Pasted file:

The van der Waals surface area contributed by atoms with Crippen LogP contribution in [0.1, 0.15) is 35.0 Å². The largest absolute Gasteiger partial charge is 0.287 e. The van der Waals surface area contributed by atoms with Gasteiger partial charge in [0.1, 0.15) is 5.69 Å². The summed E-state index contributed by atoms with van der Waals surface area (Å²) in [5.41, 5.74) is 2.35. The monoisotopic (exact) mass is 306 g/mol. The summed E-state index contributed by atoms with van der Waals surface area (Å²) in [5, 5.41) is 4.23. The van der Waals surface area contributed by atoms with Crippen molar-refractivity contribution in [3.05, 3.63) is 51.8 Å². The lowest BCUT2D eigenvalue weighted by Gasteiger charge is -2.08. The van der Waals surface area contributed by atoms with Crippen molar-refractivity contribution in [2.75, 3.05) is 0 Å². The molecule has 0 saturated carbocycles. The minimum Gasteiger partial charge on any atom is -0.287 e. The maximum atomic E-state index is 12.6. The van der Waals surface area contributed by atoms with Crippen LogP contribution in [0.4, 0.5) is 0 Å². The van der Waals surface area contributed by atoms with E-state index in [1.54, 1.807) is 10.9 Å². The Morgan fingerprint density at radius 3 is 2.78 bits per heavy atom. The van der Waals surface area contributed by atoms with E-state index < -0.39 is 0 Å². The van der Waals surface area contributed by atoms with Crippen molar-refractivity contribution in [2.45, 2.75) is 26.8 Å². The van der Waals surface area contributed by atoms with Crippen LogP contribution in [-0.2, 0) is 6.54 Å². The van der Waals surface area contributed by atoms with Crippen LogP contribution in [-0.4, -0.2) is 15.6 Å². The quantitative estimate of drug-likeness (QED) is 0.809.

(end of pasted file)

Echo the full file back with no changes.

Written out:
The van der Waals surface area contributed by atoms with Crippen LogP contribution in [0.1, 0.15) is 35.0 Å². The largest absolute Gasteiger partial charge is 0.287 e. The van der Waals surface area contributed by atoms with Gasteiger partial charge in [0.1, 0.15) is 5.69 Å². The summed E-state index contributed by atoms with van der Waals surface area (Å²) in [5.41, 5.74) is 2.35. The monoisotopic (exact) mass is 306 g/mol. The summed E-state index contributed by atoms with van der Waals surface area (Å²) in [5, 5.41) is 4.23. The van der Waals surface area contributed by atoms with Crippen molar-refractivity contribution in [3.05, 3.63) is 51.8 Å². The lowest BCUT2D eigenvalue weighted by Gasteiger charge is -2.08. The van der Waals surface area contributed by atoms with Crippen molar-refractivity contribution in [2.75, 3.05) is 0 Å². The molecule has 0 saturated carbocycles. The minimum Gasteiger partial charge on any atom is -0.287 e. The maximum atomic E-state index is 12.6. The van der Waals surface area contributed by atoms with Crippen LogP contribution in [0.4, 0.5) is 0 Å². The van der Waals surface area contributed by atoms with E-state index in [1.54, 1.807) is 10.9 Å². The Morgan fingerprint density at radius 3 is 2.78 bits per heavy atom. The van der Waals surface area contributed by atoms with E-state index < -0.39 is 0 Å². The van der Waals surface area contributed by atoms with Crippen molar-refractivity contribution in [2.45, 2.75) is 26.8 Å². The van der Waals surface area contributed by atoms with Crippen LogP contribution in [-0.2, 0) is 6.54 Å². The van der Waals surface area contributed by atoms with Crippen LogP contribution in [-0.4, -0.2) is 15.6 Å². The quantitative estimate of drug-likeness (QED) is 0.809.